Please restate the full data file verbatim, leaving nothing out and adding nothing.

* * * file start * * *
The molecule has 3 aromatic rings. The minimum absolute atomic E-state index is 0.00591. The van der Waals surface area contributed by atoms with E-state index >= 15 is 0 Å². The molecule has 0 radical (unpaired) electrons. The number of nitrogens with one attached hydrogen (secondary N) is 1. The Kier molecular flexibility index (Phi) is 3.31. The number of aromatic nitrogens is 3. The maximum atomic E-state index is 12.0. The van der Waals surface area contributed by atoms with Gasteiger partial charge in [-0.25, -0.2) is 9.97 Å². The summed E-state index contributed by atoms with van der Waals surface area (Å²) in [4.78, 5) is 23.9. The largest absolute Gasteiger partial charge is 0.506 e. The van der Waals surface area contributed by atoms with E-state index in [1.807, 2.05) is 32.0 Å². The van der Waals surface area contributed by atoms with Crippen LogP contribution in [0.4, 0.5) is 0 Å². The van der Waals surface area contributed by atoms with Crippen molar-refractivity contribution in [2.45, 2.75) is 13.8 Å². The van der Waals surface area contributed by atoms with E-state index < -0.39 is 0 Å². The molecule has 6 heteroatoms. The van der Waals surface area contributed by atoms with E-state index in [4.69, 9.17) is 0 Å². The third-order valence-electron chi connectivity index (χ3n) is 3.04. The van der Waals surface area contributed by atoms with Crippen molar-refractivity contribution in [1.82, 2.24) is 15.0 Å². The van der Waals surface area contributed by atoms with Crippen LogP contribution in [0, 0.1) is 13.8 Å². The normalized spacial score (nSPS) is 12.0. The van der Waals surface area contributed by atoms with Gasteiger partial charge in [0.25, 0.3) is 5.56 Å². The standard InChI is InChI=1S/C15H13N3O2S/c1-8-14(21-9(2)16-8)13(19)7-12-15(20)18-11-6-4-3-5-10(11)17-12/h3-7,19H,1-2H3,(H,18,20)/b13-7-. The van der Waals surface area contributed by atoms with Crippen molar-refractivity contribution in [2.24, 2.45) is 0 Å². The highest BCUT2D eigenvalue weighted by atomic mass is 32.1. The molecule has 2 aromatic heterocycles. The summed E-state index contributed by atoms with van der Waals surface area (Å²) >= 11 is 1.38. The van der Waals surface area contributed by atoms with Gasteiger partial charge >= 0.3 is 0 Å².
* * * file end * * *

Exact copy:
The molecule has 3 aromatic rings. The minimum absolute atomic E-state index is 0.00591. The van der Waals surface area contributed by atoms with E-state index >= 15 is 0 Å². The molecule has 0 radical (unpaired) electrons. The number of nitrogens with one attached hydrogen (secondary N) is 1. The Kier molecular flexibility index (Phi) is 3.31. The number of aromatic nitrogens is 3. The maximum atomic E-state index is 12.0. The van der Waals surface area contributed by atoms with Gasteiger partial charge in [-0.25, -0.2) is 9.97 Å². The summed E-state index contributed by atoms with van der Waals surface area (Å²) in [4.78, 5) is 23.9. The largest absolute Gasteiger partial charge is 0.506 e. The van der Waals surface area contributed by atoms with E-state index in [1.807, 2.05) is 32.0 Å². The van der Waals surface area contributed by atoms with Crippen LogP contribution in [0.4, 0.5) is 0 Å². The van der Waals surface area contributed by atoms with Crippen molar-refractivity contribution in [2.45, 2.75) is 13.8 Å². The van der Waals surface area contributed by atoms with E-state index < -0.39 is 0 Å². The molecule has 6 heteroatoms. The van der Waals surface area contributed by atoms with E-state index in [4.69, 9.17) is 0 Å². The third-order valence-electron chi connectivity index (χ3n) is 3.04. The van der Waals surface area contributed by atoms with Crippen molar-refractivity contribution in [1.82, 2.24) is 15.0 Å². The van der Waals surface area contributed by atoms with Crippen LogP contribution in [0, 0.1) is 13.8 Å². The normalized spacial score (nSPS) is 12.0. The van der Waals surface area contributed by atoms with Gasteiger partial charge in [0.25, 0.3) is 5.56 Å². The standard InChI is InChI=1S/C15H13N3O2S/c1-8-14(21-9(2)16-8)13(19)7-12-15(20)18-11-6-4-3-5-10(11)17-12/h3-7,19H,1-2H3,(H,18,20)/b13-7-. The van der Waals surface area contributed by atoms with Crippen molar-refractivity contribution in [2.24, 2.45) is 0 Å². The highest BCUT2D eigenvalue weighted by atomic mass is 32.1. The molecule has 2 aromatic heterocycles. The summed E-state index contributed by atoms with van der Waals surface area (Å²) >= 11 is 1.38. The van der Waals surface area contributed by atoms with Gasteiger partial charge >= 0.3 is 0 Å².